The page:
But, since you're responding to Pam's statement here about wanting to start her horse completely over -- well, as you've said, yes, you can do that, and it is likely to succeed ENOUGH that it is worth doing. Will our friend Deb's screwy WB that she rescued and that she has worked so hard with -- the horse that you couldn't catch, bridle, or even pet -- ever be as good as he might have been if he hadn't been mistreated in the first place? No. Does she have a good time on him, and has she learned something by it? Absolutely. Is the horse better off now than before, and can he do more than he could before? Without question.

And so it is, in lesser measure, for just about everybody in the horse world. Relatively few people are able to do as you do, Brenton, and breed, raise, train, and finish their own horses. Not that you haven't trained a lot of other peoples' screwballs yourself! But what I mean is, it's not that surprising that this should be what Pam would be working with.

In fact, it's what I work with, and indeed, if I have a 'specialty', that is it. I've never had the bread to go buy beautiful unstarted youngstock. So Painty was a screwball, too, when I got him, and thank God for Ray Hunt and Harry Whitney and our elderly teacher for giving me help with him so that neither of us got killed on that old horse who used to bolt cross-country and jump anything in his path up to five feet. Hang on sister. I still remember the first time I showed Painty to Ray -- I was so very happy to have that horse! -- and we were in the process of disappearing over a hill with my hair flying out behind me, and I hear Ray's voice waaaaay behind me saying, "Debbie, you're not controlling the feet. You've got to control the feet!"

And while I'm at it, I might as well talk about Oliver too: goofy wierd horse that hates to trot and, though he can canter and does so at liberty, thinks he shouldn't when under saddle. Aaughh!! This definitely conflicts with my desires for him, because I KNOW that horse would make a SPECTACULAR High School horse IF ONLY he would be able to get some of these things.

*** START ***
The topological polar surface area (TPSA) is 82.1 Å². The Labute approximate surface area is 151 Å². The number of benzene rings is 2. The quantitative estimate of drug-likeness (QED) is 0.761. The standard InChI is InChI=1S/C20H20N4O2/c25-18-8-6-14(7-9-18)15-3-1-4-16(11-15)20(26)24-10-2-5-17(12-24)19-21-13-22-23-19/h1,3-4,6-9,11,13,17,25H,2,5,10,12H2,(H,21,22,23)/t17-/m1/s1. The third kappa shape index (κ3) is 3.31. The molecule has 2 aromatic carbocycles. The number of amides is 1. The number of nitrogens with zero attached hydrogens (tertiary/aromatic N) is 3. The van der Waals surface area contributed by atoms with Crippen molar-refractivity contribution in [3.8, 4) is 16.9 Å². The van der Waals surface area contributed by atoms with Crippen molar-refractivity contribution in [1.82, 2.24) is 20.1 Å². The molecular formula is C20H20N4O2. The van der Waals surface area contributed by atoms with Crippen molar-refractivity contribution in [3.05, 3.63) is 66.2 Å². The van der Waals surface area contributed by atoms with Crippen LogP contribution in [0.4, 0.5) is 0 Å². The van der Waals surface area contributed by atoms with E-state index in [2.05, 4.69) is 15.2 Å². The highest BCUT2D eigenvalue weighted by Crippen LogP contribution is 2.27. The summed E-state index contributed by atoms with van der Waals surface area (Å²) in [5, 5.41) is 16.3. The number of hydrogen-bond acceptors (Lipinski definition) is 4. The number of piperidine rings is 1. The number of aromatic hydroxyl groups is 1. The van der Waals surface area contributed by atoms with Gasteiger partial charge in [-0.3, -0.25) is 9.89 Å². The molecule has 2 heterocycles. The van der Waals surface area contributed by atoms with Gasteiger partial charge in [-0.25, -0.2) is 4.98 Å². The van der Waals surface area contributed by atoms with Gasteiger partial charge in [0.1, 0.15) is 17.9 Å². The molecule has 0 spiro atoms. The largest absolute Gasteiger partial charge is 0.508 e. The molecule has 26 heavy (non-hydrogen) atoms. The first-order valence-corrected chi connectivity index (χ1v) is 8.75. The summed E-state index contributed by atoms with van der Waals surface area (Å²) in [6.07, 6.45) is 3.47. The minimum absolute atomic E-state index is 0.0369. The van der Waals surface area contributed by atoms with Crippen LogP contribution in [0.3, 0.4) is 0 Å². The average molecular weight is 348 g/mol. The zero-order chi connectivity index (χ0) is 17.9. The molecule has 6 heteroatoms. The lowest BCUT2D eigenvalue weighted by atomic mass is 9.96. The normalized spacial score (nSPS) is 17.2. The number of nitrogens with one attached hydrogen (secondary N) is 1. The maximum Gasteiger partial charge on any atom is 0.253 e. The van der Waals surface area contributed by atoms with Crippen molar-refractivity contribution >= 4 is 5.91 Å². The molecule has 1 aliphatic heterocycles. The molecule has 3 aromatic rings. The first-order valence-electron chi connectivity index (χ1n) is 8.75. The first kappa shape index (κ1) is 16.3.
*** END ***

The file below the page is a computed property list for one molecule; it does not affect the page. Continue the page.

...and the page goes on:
So here's the point for Pam. The question is: how much actual skill do you have? How much guts do you have? Because it's going to take both. When Painty used to sometimes shy, that's a goddam big horse and it's a LONG way down there when he would go to his elbows. And Ollie is one of those hard-type shiers that has that little backward component to it that can get you spilled. Both these horses know who I am to them, and after their fashion they love me and they have no intention of spilling me, or anybody. But they might anyway. I never came off of Painty and I haven't so far on Ollie. In fact I haven't come off of any horse in twenty years. To what is this due? Pre-planning and seeing where their 'birdie' is so as to avoid most shies that might have happened? Yes. Good seat, relaxed long leg? Yes. Guts? Enough, evidently. Every person has to be honest with themselves as to what they are -- or are not -- able to bring to the horse.

There's the training-skills area too. One does have to know how to roundpen, how to cause a horse to come when it is called. One does have to know how to tack them up and mount them without getting them bothered. One does have to know how to install manners. One does have to know how to use cavalletti. And how to ride the full repertory of schooling movements, correctly. And how to cause a horse to carry itself, and the rider, straight. And how to use 'fetch' or drum work as aids to developing focus and self-confidence. Do you, Pam, have all this under your belt? If so, you'll be able to succeed at re-starting your horse. Otherwise, you will profit greatly by going up to Loomis to ride with Tim Thomas or up to Julie Carpenter's place at Miracle Mountain (these are the two people we recommend that are closest to you). And you should show up as a spectator at every Ray Hunt clinic you can get to, and plan on sitting on the bleachers and taking notes for the entire duration of the clinic. This is how the abovementioned skills and abilities are gained.

So I have to close this, Brenton, by sharing a little chuckle with you and everybody: hey presto! If you peck at it long enough, even miracles occur. Last night I got Ollie to canter under saddle, off the cavaletti grid, and maintain the canter for some distance. He still acts like he thinks I'm NUTS (turns his head around and looks at me with '!!!' in his eyes) -- but he understands the voice command + leg aid, and he takes the lead, or tries to, every time I ask. I have built this over the last two years by encouraging him to canter over one or more poles, which induce him to hop a little bit. So now there is no bucking, no bolting, and no excessive excitement. I think Ollie thinks it's some kind of joke, or a new way to play, and that's the spot I'd like him to be in when we start.